Journal Record Staff Reporter
Health insurance fraud, by some estimates, has become a $50
billion a year industry. Some say it accounts for as much as 10
percent of the spiraling cost of health care.
In recent years, insurance carriers and prosecutors have begun
taking action to combat it.
Thomas W. McLain, manager of the fraud unit for Blue Cross
Blue Shield of Oklahoma, believes that figure is an accurate
reflection of the problem, though he was skeptical back in 1985
when he joined the company to begin the unit.
"I never anticipated the problems from the good ol' boys,"
which he said make up the majority of fraudulent claims. He also
did not expect the scope of doctor-initiated fraud.
He said an accurate portrait of offenders would look like the
famous painting, American Gothic, with the husband and wife
farmers. Culprits are found in just about every link of the
health care chain _ insured individuals, providers, employees and
vendors to insurance companies.
"It surprises me the number of doctors who are in on the
fraud. Lauren White, president of the California Medical
Association, said 5 percent of all doctors are crooks and another
30 percent are overcharging."
Good ol' boys also present a tremendous problem.
"My own father is in that category."
He explained about a time when his son had a lightning damage
claim to his television. The repairman offered to pad the repair
cost by the amount of the insurance deductible. McLain's father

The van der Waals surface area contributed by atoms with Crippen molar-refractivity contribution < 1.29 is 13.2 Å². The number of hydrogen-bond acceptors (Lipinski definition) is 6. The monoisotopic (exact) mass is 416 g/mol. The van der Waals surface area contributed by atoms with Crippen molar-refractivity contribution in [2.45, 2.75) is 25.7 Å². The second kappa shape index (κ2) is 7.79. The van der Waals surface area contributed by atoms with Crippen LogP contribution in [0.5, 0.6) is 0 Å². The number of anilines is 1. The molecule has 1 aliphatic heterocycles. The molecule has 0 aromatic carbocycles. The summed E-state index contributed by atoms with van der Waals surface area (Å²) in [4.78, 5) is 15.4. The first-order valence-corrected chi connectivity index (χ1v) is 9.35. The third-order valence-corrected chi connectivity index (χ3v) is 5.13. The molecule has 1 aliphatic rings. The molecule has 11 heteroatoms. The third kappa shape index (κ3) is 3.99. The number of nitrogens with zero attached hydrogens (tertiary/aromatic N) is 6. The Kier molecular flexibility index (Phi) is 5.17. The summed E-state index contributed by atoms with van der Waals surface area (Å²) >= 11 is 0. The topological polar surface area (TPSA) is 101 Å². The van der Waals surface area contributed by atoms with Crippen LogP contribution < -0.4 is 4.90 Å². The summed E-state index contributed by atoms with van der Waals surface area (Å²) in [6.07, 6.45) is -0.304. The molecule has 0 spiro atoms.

encouraged his son to go ahead and do it and not tell McLain.
"People say that's no big deal, but it adds up."
The cost of that adding is passed along to those who pay the
McLain, who is based in Tulsa, was in Oklahoma City Tuesday
speaking about claim fraud to the Life Insurance Company Office
Management Association. He joined Blue Cross after being required
to retire at age 55 from the Federal Bureau of Investigation,
where he had worked for 30 years and specialized in the
prosecution of white collar crime.
He said during his time at the FBI he only was involved in one
insurance fraud case. It involved a person claiming boats were
stolen when they had not been. Most of the cases he worked on
involved oil field and bank fraud. Health insurance fraud was not
a big issue, but he said it has become one of special priority
for FBI agents as they have become more aware of the problem.
Those who pad their health insurance claims by even just a
couple of bucks find that it is easier to do the next time. Their
confidence then builds up until they move from the "good ol' boy"
category to "cheats" and then "crooks."
During his eight years with Blue Cross, McLain has seen
professors, teachers and even the elderly committing insurance
He described the case of one 71-year-old woman, whom he called
"Ma Barker" because of the extent of her fraudulent activity. …